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Book Review: THEY by Vincent Hobbes

Deserted, rural, back mountain roads are unsettling in their own right, but add a blinding snow storm and four unnerved vacationers – it’s a recipe for disaster. Vincent Hobbes' short story THEY, is the embodiment of any traveler’s worst nightmare.

Book Review: The Inheritance of a Swamp Witch by Sonia Taylor Brock

Who hasn’t had the tiniest notion of being the one to discover something new and exciting at some point in one’s career or life? Technically, I suppose that can be argued, but for my sake, let’s just agree to some extent that everyone wants to be a part of something unique, yes? Finding where one belongs and what one is destined for in their life is the foundation of Sonia Taylor Brock’s book one of the Swamp Witch series, The Inheritance of a Swamp Witch.

Book Review: Sara Brooke's Still Lake

Idyllic Smalltown, USA is a paramount setting for horrific events in literature - It’s the perfect place for everyone to feel extremely safe in their collective naivety to any outside threats. Sara Brooke’s tiny community of Flening is a prime example of this falsely secure mindset. Flening is a tiny landlocked town in Northwest Florida with a population well under a thousand. Brooke’s small town is pretty predictable and any social events that occur usually do so around the several churches within the county limits, or the one body of water, Still Lake.

ParaNorman novel released on July 5th

Anyone excited for the upcoming movie, "ParaNorman", (coming out August 17th in the US) should be lining up at the stores this week on July 5th for which the book the movie is based. The book is only a Grade 3 reading level - but hey, don't act like you aren't going to see the movie. I'm also a huge advocate of reading the literature before the seeing the film, and who doesn't enjoy comparing the two, only to gripe or rejoice in the similarities and differences?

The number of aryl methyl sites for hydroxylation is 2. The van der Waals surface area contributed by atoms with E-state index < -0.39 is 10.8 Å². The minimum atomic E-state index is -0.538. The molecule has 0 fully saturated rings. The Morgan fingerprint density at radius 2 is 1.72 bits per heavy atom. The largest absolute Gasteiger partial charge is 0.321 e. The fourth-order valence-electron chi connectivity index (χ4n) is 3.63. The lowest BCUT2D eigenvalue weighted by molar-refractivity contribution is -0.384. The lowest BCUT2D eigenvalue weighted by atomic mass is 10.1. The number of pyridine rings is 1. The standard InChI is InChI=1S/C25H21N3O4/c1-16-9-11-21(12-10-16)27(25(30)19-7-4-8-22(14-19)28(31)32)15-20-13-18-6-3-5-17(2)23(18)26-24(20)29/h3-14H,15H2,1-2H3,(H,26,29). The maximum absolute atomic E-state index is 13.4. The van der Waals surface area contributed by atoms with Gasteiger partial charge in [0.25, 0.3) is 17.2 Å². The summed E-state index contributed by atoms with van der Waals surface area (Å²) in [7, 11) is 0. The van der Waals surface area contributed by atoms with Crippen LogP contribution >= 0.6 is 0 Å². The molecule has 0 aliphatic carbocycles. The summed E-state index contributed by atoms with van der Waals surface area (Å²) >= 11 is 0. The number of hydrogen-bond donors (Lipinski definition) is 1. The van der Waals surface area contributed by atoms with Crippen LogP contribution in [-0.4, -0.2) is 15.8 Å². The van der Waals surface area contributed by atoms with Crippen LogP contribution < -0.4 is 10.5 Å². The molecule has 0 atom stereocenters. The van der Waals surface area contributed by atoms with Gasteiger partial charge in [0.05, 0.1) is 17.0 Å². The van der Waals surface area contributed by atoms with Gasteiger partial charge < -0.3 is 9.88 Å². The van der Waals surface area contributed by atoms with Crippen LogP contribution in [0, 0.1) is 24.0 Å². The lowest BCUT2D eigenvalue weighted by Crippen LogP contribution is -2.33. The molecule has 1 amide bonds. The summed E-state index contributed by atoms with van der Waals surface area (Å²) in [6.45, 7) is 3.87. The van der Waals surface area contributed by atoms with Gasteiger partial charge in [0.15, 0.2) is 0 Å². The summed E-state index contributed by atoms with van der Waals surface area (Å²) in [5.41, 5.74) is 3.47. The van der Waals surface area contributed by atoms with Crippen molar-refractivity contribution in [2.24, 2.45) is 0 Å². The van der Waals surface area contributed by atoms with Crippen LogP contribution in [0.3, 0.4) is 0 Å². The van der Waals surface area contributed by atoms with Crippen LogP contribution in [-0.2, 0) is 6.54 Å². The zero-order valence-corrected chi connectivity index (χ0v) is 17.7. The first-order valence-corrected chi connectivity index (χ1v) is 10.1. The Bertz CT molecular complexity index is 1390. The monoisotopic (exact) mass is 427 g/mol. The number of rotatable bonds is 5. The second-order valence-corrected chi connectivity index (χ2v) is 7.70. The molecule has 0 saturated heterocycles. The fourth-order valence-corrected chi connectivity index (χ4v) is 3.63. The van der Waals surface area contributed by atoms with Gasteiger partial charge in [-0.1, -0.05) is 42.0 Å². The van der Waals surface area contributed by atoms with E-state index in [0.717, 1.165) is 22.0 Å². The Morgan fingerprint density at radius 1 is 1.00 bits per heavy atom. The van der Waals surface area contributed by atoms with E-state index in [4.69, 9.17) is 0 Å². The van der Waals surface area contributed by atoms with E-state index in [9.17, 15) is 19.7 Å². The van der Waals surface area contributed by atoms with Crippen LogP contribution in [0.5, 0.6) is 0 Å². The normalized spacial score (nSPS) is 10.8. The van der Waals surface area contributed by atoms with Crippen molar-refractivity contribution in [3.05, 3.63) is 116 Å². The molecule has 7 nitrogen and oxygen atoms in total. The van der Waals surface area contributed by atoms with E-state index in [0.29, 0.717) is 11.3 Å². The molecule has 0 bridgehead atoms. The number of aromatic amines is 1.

Book Review: Richard Bachman's The Long Walk

Public enjoyment of others' grueling and gut-wrenching struggles has been a common phenomenon since humanoids decided to pretend to function using our brains. From the Colosseum to Bravo, it seems everyone loves a good Roman holiday. Richard Bachman’s (Stephen King incognito, for those unhip) 1979 novel The Long Walk perfectly illustrates man's dark desire to see others suffer.

Book Review: Brian Keene's "Dead Sea"

Trouble begins when a virus infecting the rat population of New York City begins spreading among animals and humans alike—one bite, one drop of blood or one string of saliva is all it takes to kill its victims, within minutes, and instantly revive them as mindless, flesh-eating zombies. Narrating this grim tale is gay 30-something Lamar Reed, who makes a hair-raising trip through the carnage of zombified Baltimore before he and a small group of survivors manage to commandeer a Coast Guard ship and get it out to sea.

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This week we discuss alchemy, camera technology, a first time guest host joins the show, and we review "As Above, So Below".  

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